For example let’s look at the visit Mary received from the angel Gabriel. In Luke 1 beginning at verse 26 here’s what we read.... God sent the angel Gabriel to Nazareth, a town in Galilee, 27 to a virgin pledged to be married to a man named Joseph, a descendant of David. The virgin’s name was Mary. 28 The angel went to her and said, “Greetings, you who are highly favored! The Lord is with you.”

[And immediately Mary was overcome by this awesome warm fuzzy, a feeling she later described as that first moment she felt all Christmasy inside... No, folks, that’s not what the Bible says---the Bible says

29 Mary was greatly troubled at his words and wondered what kind of greeting this might be. ---- Did you catch that Mary was greatly troubled at his words... picking up at verse 30 and reading on we find...

30 But the angel said to her, “Do not be afraid, Mary; you have found favor with God. 31 You will conceive and give birth to a son, and you are to call him Jesus. 32 He will be great and will be called the Son of the Most High. The Lord God will give him the throne of his father David, 33 and he will reign over Jacob’s descendants forever; his kingdom will never end.” 34 “How will this be,” Mary asked the angel, “since I am a virgin?” 35 The angel answered, “The Holy Spirit will come on you, and the power of the Most High will overshadow you. So the holy one to be born will be called[b] the Son of God. 36 Even Elizabeth your relative is going to have a child in her old age, and she who was said to be unable to conceive is in her sixth month. 37 For no word from God will ever fail.” 38 “I am the Lord’s servant,” Mary answered. “May your word to me be fulfilled.” Then the angel left her.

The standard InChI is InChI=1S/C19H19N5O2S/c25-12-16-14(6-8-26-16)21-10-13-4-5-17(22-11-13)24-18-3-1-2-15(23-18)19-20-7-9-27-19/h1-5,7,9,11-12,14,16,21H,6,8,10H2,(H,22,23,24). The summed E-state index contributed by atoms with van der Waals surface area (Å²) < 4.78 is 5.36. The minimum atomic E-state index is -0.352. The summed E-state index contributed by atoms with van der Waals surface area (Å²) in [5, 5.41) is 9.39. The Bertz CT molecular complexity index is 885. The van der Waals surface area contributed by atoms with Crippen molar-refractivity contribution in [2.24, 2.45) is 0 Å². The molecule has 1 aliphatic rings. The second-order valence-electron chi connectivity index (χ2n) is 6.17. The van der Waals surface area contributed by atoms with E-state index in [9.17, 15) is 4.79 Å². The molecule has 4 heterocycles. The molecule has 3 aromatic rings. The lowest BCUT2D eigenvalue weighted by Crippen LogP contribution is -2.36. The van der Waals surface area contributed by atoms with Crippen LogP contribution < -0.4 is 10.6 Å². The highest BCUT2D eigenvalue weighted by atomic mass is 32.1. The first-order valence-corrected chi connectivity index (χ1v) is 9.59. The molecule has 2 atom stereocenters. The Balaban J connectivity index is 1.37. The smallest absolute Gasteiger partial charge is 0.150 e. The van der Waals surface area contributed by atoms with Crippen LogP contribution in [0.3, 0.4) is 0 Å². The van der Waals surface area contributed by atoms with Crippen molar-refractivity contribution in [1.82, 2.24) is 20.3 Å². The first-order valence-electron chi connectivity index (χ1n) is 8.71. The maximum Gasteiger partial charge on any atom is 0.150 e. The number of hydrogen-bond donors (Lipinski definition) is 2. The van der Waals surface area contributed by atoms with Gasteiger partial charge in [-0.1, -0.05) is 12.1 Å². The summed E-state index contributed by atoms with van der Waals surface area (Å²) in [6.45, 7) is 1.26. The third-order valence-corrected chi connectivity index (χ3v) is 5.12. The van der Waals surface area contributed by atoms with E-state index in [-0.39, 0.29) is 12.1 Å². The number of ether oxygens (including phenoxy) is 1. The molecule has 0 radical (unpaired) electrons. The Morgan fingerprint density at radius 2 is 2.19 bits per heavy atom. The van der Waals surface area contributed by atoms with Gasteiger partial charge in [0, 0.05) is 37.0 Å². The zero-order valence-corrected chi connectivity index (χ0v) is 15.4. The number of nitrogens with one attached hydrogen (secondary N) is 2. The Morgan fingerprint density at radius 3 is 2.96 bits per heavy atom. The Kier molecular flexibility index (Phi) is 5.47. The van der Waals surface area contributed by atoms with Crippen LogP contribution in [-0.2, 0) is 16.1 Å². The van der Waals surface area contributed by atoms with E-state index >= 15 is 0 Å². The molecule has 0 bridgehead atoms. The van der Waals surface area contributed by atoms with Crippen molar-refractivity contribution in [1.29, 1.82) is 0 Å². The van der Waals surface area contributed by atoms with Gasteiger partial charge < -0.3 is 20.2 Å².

When we read those words we have a tendency I think to romanticize everything that was taking place because we know the end as well as the beginning. But Mary, she had never heard of Easter---she had no idea that someday Jesus would conquer sin and death and be resurrected from the dead. All she knew at the moment was that she was a young unwed girl, probably a teenager who was going to become pregnant with God’s child. How crazy is that? What’s a young girl supposed to think? How’s she going to feel? Do you suppose she wrestled with fear as to whether or not her parents and Joseph would believe what she told them?